Users should also have a documented process to report any emails they are unsure of along the way. In addition, if business permits, organizations should consider restricting users’ access to personal email accounts.

As always, organizations should also implement a robust security awareness program that includes routine user training, reminders and “phish-me” campaigns. Creating your own “phish-me” campaign is one of the best and safest ways for your employees to learn to not be fooled by phishing emails. The old adage applies: “Fool me once, shame on you — fool me twice, shame on me.” CrowdStrike employs this best practice internally.

Harden Endpoints

Throughout an attack lifecycle that ultimately culminates in a ransomware deployment, threat actors will often leverage a number of endpoint exploitation techniques. These exploitation techniques vary from exploiting poor AD configurations to leveraging publicly available exploits against unpatched systems or applications.

A proper endpoint hardening strategy will ensure that threat actors have to defeat multiple defensive layers before achieving success in the attack. Each layer of defense the threat actor encounters provides an opportunity for defensive teams to detect and ultimately contain the activity before it results in ransomware deployment.

The list below includes some key system-hardening actions for defenders to implement. It is important to note this is not an exhaustive list, and system hardening should be an iterative process.

  • Ensure full coverage across all endpoints on your network for endpoint security products, and for the endpoint detection and protection (EDR) platform. Each endpoint security platform should have strict anti-tampering protections and alerting in place if and when a sensor goes offline or gets uninstalled.
  • Develop a vulnerability and patch management program. Doing so will ensure that all endpoint applications and operating systems are kept up-to-date. Ransomware actors leverage endpoint vulnerabilities for many purposes, including but not limited to privilege escalation and lateral movement. Existing Falcon customers can leverage CrowdStrike Falcon Spotlight™ vulnerability management for a near real-time way to understand exposure to a particular vulnerability across the environment, without the need to deploy additional agents and security tools.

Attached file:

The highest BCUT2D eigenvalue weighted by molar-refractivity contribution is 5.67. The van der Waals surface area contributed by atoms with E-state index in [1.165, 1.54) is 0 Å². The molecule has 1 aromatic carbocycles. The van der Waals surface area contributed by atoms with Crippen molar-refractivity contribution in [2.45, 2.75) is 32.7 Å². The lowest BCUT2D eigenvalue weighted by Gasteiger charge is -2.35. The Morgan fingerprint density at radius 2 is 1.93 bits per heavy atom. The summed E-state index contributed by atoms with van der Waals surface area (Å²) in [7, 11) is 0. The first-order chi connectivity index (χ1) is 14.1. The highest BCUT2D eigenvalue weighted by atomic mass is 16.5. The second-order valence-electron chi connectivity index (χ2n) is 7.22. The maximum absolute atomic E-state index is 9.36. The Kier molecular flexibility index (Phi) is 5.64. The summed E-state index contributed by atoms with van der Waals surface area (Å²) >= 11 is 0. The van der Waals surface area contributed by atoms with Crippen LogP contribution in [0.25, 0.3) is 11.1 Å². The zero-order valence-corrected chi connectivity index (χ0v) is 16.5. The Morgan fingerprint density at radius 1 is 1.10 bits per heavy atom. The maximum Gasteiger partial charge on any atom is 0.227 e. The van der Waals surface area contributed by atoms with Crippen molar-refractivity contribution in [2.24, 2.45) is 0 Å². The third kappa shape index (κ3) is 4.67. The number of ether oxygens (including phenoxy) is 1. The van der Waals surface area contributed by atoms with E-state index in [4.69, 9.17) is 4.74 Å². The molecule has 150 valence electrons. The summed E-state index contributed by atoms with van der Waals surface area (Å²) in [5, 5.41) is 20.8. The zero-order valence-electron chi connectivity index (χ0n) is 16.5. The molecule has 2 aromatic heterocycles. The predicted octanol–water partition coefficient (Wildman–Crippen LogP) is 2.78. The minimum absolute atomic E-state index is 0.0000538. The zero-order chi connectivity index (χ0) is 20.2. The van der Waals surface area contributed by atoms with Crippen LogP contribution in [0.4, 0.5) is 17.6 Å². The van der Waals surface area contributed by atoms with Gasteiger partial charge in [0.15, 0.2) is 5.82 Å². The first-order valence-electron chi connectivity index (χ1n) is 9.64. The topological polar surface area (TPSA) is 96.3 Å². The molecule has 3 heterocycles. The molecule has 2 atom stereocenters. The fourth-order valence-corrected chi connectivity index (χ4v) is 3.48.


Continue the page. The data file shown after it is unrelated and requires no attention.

• Follow Active Directory security best practices. Based on some of the most common AD downfalls observed by CrowdStrike Services during ransomware engagements, we recommend these steps:
    • Avoid easy-to-guess passwords with weak authentication methods.
    • Avoid having regular domain users with local administrator privileges, and local administrator accounts with the same passwords across the entire enterprise or large portions of the enterprise.
    • Limit workstation-to-workstation communication. While this can be achieved using group policy objects (GPOs), it can be also achieved through a number of micro-segmentation software options.
    • Avoid sharing privileged credentials. Poor security practices include shared administrative accounts and using administrator accounts for personal or day-to-day business activity that does not require administrator privileges.
    • Note that the first two points above can be accomplished using AD with little to no additional costs. At an additional cost, a privileged access management (PAM) solution can provide a much more scalable and robust solution to the same problem and is discussed more later in this blog post.

With the recent acquisition of Preempt, CrowdStrike is continuously adding capabilities to its Zero Trust framework. The “Implement an Identity and Access Management (IAM)” section of this blog explains how Falcon Zero Trust can help you further harden your endpoints and improve your IAM program.

Ransomware-proof Data with Offline Backups

In recent years, and since the emergence of ransomware as a top method of monetizing attacks, the developers behind malicious code have become very effective at ensuring victims and security researchers cannot decrypt affected data without paying the ransom for the decryption key. Further, when developing a ransomware-proof backup infrastructure, the most important idea to consider is that threat actors have targeted online backups before deploying ransomware to the environment.